Development: How to add support for a device
This article is meant to serve as an introduction to the task of developing driver support for a device.
The very first thing you should do is find out how your device identifies itself:
For PCI/PCIe devices - use the command:
$ /sbin/lspci -vnn
For USB based devices - use the command:
$ /sbin/lsusb -v
The output generated from the above should provide you with the identify of the main bridge chip as well as the important piece of information known as the device's subsystem ID.
Next, you should try to identify the other component ICs/chips that your device uses. In regards to TV tuner devices, often the tuner chip and demodulator(s) are hidden within a metallic box connected directly to the antenna input. In such cases, this tuner module will usually have an identifying model name/type printed upon it's face, though it is also just as common for this to be obscured underneath a sticker that the device manufacturer has laid over top. With care, you can usually peel back the manufacturer's device sticker to discover the tuner module's own part identifier label or stamp.
Note: You can find a lot of useful device related information:
- here in the wiki
- in the bttv-gallery
- and by having a look at MS-Windows drivers (in particular, the .inf files), as they often contain a lot of particulars about a device's hardware components
Case 1: Development steps for when your device uses components for which drivers already exist
Extending support for your device under such circumstances can range from being a trivial matter to one which requires some patience and discovery through the process of trial & error.
First off, download the latest V4L-DVB source code from Git and search for a device that is similar to your own - something like your device may already be supported but with another name. In such a case, you can copy a similar entry and fill in the values for the new device. For example:
- for a bttv chip you add to bttv-cards.c and bttv.h,
- for cx88 chip - cx88-cards.c and cx88.h,
- for saa713x chip saa7134-cards.c and saa7134.h
... and so forth.
For TV tuner devices: Finding the correct tuner
In more than 90% of all cases something like.. first test one to your norm specific type with older Philips API, then test LG API and if there are still missing channels in UHF test MK3 API types will succeed. To find the exact takeover and radio config might be further steps, but most likely this can be/is covered by one of the existing types already.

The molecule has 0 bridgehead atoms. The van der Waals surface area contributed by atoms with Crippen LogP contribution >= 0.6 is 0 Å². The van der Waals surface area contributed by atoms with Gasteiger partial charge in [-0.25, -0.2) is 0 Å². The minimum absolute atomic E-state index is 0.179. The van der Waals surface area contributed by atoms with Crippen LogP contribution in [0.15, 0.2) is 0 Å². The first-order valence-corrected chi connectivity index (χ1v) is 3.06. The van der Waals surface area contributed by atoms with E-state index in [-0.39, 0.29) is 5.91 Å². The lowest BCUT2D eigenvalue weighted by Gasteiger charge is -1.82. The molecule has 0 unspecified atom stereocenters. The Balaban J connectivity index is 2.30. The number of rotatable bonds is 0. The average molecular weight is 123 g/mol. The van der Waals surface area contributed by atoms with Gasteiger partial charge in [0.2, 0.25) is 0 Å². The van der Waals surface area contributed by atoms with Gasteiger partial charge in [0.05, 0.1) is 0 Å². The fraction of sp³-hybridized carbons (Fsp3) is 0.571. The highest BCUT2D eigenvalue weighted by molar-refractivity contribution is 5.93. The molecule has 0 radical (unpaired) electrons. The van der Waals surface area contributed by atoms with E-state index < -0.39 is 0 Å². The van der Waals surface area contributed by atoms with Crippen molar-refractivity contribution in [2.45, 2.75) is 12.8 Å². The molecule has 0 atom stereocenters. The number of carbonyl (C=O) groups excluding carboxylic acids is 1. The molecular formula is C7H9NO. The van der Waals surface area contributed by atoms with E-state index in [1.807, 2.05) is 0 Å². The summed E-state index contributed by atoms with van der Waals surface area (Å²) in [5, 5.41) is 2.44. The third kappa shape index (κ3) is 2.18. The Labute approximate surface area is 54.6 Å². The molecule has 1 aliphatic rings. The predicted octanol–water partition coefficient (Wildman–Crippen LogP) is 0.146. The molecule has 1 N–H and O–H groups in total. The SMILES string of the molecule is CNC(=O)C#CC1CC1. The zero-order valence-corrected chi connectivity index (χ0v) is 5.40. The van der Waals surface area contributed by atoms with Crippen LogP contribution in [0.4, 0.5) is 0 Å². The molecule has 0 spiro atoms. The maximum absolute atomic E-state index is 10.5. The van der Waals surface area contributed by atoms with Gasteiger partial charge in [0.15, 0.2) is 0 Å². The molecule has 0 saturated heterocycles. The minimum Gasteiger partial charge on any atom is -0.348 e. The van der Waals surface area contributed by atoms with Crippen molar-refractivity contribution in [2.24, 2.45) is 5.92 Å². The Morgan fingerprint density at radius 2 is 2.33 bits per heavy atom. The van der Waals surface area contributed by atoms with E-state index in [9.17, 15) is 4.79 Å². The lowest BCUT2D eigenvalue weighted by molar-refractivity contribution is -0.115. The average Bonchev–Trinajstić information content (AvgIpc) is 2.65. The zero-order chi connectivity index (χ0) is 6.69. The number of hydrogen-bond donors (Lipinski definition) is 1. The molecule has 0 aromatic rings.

At least it will usually take only three tuners to reach this point and if you find all three API types don't work, then ...
To check for the tda9887 on MK3 and mt32xx types can be done at once or as a next step. Since also the Philips silicon tuners should be well detected now, we can identify such like the yet unsupported Xceive types quite well. They seem to fail safely upon the initialization sequence with tuner=54 if I got Carsten right. So the really difficult/new ones should show up quickly enough and we can try to prepare a list of typical addresses for new devices like channel decoders, second eeproms, most likely hidden analog demodulators and such.
That the multi and hybrid types can have other issues too, like antenna input/filter/demodulator RF-amplifier switching and the like is above simple analog tuner programming and not yet fully investigated for all new types, but it seems there is some very good progress too.
The takeover suggestions in most datasheets on switch between VHF and UHF aren't related closely to technical specifications and precise measurements. They simply take it from _known_ channels currently in use and select those which are closest from both sides! Most obvious for NTSC-M tuners. If one is missing in the gap, to go right into the middle seems to be still reasonable for me as a next step in such cases, but to finally make the decision on what is empirically reported to work best is legal in lack of further documentation.
Guessing the .gpio values and masks for input